[13] Modern English air is a blend of three strands of meaning from, ultimately, two completely separate sources. In the sense of the gas we breathe it goes back via Old French air and Latin āēr to Greek áēr ‘air’ (whence the aero-compounds of English; see AEROPLANE). Related words in Greek were áērni ‘I blow’ and aúrā ‘breeze’ (from which English acquired aura in the 18th century), and cognates in other Indo-European languages include Latin ventus ‘wind’, English wind, and nirvana ‘extinction of existence’, which in Sanskrit meant literally ‘blown out’. In the 16th century a completely new set of meanings of air arrived in English: ‘appearance’ or ‘demeanour’. The first known instance comes in Shakespeare’s 1 Henry IV, IV, i: ‘The quality and air of our attempt brooks no division’ (1596). This air was borrowed from French, where it probably represents an earlier, Old French, aire ‘nature, quality’, whose original literal meaning ‘place of origin’ (reflected in another derivative, eyrie) takes it back to Latin ager ‘place, field’, source of English agriculture and related to acre. (The final syllable of English debonair [13] came from Old French aire, incidentally; the phrase de bon aire meant ‘of good disposition’.) The final strand in modern English air comes via the Italian descendant of Latin āēr, aria. This had absorbed the ‘nature, quality’ meanings of Old French aire, and developed them further to ‘melody’ (perhaps on the model of German weise, which means both ‘way, manner’ and ‘tune’ – its English cognate wise, as in ‘in no wise’, meant ‘song’ from the 11th to the 13th centuries). It seems likely that English air in the sense ‘tune’ is a direct translation of the Italian. Here again, Shakespeare got in with it first – in A Midsummer Night’s Dream, I, i: ‘Your tongue’s sweet air more tunable than lark to shepherd’s ear’ (1590). (Aria itself became an English word in the 18th century.) => ACRE, AEROPLANE, AGRICULTURE, ARIA, AURA, EYRIE, MALARIA, WIND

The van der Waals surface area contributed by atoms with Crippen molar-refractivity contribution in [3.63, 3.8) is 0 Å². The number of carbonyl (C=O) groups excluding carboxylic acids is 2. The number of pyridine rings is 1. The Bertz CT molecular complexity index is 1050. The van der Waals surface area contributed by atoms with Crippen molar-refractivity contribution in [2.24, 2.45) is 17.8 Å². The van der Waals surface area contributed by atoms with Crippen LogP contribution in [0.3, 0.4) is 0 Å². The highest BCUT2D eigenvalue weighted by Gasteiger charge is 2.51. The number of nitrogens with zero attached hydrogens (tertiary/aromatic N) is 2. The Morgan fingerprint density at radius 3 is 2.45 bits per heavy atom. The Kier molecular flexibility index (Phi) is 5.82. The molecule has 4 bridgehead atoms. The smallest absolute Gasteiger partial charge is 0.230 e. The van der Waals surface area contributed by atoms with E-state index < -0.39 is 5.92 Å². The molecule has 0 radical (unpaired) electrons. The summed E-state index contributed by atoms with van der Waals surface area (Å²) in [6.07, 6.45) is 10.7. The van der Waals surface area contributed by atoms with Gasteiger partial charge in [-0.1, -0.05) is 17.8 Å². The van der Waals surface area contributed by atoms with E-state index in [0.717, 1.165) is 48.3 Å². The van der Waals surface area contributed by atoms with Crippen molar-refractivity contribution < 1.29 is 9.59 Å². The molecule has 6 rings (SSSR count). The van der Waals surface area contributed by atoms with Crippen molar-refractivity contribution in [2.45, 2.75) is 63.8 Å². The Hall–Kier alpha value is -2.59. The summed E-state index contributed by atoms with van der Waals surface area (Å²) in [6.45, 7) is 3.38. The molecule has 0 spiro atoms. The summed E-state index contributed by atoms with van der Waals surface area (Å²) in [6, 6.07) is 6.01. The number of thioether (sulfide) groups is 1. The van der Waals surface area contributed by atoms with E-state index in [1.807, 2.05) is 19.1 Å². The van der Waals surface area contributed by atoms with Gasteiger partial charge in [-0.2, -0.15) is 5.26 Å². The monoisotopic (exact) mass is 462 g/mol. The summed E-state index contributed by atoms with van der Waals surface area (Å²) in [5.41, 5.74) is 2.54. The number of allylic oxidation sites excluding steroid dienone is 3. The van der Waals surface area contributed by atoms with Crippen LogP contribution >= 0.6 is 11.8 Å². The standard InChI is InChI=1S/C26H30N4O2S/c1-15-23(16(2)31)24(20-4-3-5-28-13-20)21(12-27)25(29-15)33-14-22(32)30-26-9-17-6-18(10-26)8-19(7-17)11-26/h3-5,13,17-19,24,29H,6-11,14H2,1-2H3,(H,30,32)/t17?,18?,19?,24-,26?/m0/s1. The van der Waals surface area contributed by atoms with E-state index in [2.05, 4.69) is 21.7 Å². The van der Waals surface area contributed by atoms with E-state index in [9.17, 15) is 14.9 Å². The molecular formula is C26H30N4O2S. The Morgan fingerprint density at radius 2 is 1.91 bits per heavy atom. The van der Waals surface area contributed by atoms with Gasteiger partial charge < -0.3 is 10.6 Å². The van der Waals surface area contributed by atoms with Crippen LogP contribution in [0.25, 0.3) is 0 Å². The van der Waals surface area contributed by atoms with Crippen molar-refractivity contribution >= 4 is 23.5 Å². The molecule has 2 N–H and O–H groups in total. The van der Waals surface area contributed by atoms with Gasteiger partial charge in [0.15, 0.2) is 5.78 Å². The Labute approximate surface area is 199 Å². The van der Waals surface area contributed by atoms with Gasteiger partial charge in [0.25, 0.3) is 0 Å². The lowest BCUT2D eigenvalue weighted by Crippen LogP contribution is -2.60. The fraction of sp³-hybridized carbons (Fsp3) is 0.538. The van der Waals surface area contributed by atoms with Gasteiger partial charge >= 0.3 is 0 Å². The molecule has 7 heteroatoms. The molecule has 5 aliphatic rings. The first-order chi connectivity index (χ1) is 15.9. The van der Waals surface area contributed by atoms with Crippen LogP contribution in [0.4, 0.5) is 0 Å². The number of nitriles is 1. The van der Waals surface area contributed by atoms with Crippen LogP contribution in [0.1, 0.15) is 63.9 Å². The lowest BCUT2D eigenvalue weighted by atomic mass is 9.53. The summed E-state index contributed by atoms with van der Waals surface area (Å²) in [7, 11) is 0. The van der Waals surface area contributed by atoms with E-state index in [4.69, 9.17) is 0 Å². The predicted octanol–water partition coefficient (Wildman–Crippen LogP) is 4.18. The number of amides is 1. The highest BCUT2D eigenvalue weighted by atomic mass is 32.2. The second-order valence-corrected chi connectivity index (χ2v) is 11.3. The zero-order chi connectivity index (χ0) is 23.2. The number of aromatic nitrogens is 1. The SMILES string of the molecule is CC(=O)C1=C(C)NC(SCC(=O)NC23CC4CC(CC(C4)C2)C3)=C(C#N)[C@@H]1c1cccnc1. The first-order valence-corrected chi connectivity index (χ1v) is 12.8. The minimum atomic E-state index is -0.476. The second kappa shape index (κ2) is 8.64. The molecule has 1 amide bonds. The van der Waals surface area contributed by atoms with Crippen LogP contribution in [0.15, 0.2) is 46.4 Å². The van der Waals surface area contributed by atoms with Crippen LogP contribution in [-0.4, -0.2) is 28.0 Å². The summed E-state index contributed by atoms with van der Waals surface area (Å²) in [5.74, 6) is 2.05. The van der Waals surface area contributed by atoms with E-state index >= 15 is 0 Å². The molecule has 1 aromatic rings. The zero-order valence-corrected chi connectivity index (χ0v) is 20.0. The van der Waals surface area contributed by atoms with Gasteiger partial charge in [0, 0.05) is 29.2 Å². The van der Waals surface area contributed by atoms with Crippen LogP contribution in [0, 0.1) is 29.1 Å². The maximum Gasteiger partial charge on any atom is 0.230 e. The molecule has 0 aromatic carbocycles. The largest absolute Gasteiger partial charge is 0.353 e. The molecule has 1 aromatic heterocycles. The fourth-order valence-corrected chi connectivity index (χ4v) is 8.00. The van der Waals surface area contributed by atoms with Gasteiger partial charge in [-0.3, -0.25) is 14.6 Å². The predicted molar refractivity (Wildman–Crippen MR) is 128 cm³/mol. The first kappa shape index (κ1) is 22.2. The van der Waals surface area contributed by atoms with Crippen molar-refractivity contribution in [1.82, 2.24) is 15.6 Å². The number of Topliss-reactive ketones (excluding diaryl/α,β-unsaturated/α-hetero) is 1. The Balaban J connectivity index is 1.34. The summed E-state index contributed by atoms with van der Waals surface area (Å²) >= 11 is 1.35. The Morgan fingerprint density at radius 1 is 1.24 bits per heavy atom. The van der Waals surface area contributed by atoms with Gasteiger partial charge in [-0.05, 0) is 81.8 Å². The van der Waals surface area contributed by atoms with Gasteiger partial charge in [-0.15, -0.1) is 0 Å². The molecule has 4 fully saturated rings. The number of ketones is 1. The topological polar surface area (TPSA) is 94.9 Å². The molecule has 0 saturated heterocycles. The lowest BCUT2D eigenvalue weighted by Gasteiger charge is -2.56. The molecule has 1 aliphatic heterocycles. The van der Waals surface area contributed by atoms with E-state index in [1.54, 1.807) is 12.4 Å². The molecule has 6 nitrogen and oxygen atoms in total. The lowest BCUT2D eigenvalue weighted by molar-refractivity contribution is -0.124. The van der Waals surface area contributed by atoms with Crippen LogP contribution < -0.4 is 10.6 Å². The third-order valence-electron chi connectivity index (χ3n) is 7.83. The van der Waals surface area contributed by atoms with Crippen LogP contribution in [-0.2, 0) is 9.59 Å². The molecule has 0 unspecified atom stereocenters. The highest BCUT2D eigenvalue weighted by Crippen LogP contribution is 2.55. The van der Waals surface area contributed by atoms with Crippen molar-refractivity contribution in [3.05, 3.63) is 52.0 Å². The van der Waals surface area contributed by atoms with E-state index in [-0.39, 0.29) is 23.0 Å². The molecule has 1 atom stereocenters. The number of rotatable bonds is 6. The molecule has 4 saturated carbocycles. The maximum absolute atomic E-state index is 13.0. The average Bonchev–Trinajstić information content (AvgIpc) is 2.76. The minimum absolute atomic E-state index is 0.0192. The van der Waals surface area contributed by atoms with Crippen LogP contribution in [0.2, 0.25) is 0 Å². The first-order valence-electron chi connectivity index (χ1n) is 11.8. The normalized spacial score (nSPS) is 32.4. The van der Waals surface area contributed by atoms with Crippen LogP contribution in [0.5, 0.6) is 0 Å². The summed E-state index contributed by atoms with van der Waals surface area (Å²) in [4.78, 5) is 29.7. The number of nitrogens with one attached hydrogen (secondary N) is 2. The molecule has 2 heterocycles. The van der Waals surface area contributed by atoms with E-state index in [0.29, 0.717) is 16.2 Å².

The Hutchinson dictionary of word origins. 2013.

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